Torn between past mistakes and her affinity for impossible relationships, Codi Emery is cast into a web of deception and intrigue. Her new assignment in a compartmented facility, shrouded in extreme defensive measures and secrecy, pits the young intelligence analyst against her emotions and naivety on what’s best for her career, and herself. Serendipitously, Codi discovers an Arcanum program of clandestine operatives sanctioned not by the government but the ire of a select group of patriots with a bold plan to rewrite history. She struggles against competing factions, her loyalty and her core beliefs. When she confronts her findings, something beyond her nightmares, the quest to understand the line between honor and treason puts her at risk from a rogue element. Only the strength and determination of a young maverick marine can save Codi from herself.
Graham switched off his mike, flipped up his visor, and offered an awkward grin. “You scared the shit out of me.” He turned his intercom back on and explained, “That concludes test Seven Charlie of the Silent Thunder system. General Adkins, Mr. Thurman, I assume now that we’ve successfully destroyed an encapsulated target, we move to our next objective.”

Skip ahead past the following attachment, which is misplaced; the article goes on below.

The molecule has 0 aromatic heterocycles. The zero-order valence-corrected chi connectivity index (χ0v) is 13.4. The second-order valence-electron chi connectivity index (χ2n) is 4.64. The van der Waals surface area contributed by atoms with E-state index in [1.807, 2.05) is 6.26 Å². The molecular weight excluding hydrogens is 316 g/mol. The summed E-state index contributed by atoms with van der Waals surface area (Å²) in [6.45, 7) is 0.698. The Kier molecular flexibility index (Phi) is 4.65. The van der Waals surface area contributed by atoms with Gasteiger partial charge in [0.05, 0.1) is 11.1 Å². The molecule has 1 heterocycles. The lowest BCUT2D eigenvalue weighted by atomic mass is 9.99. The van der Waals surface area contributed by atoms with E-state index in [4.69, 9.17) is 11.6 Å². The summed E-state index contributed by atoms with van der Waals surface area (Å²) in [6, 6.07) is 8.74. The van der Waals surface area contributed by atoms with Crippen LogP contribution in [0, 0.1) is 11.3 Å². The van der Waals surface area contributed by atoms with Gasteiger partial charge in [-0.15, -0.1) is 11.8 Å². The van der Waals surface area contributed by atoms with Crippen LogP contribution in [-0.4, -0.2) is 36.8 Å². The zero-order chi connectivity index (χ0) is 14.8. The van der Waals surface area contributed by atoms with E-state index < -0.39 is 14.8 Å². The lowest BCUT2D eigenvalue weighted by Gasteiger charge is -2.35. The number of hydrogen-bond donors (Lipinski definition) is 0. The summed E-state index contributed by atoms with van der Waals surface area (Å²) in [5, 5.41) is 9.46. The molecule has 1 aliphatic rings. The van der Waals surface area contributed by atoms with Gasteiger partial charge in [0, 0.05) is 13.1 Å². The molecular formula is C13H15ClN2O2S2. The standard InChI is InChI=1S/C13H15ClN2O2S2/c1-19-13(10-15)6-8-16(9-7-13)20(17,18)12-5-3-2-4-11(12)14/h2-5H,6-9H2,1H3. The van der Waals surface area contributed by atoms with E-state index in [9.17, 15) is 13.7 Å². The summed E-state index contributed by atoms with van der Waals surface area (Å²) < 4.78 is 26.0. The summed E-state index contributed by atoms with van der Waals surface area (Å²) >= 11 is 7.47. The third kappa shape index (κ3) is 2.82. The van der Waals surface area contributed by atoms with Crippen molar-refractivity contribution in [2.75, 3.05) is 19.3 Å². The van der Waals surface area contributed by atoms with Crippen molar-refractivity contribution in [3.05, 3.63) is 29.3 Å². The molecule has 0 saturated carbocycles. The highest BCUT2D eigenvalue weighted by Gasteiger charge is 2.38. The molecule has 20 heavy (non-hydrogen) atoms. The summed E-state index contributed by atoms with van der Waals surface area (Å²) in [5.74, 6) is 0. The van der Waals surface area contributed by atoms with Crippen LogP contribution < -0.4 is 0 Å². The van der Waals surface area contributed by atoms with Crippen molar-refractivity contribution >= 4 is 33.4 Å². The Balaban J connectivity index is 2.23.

“I see no reason to delay the program,” a deep bass voice confirmed. “Yes, move to the next stage. We need to make the device man portable and eliminate the requirement for all this protective gear. In a tactical environment, it’s impractical to expect soldiers in combat to…”
“Ahhhhhh.” Graham turned toward the sound of an afflicted animal, but instead found Jones clutching his temples. “Stop it.”
“What the hell are you doing?”
“Please, the pain. It’s drilling into my…” Jones slammed his head against the helmet again and again. Graham reached out, grabbed him by the arms, and followed him to the floor.
“No, no, dear Lord, make them stop.” Jones collapsed. His legs quivered as if he were experiencing an electrical shock. He kicked twice, whimpered several times, and finally curled into a silent ball of flesh drawn tight into a fetal position. Where a human had stood moments ago, a body lay with blood spewing from every orifice in its head.
Through the speaker, Thurman demanded, “What the hell’s going on back there?”
Graham pressed his thumb and forefinger beneath the corpse’s throat. “He’s dead.”
“Jones. His body’s twisted like a pretzel and there’s blood oozing from his eyes, his ears—Jesus, it’s coming out of everywhere. His brain must have hemorrhaged.”
“But how? He wasn’t anyway near the convergent apex of the beams.”
Graham fell back against the console and wrapped his arms around his knees. He fixed on the pool of blood expanding outward into a circle around the skull of his young friend and slowly rocked back and forth.
The deep voice broadcast from the speaker. “Graham, answer me. What the hell’s going on down there?”
But there was no response until one of the Marines leaned over and replied, “Witt here, General. We have a condition three alpha. I recommend you send…”
Graham had tuned out of his surroundings. He closed his eyes and tried to clear his mind, but the streams of red crawling down the face beside him were too indelible, leaving an image that would be permanently buried into his psyche.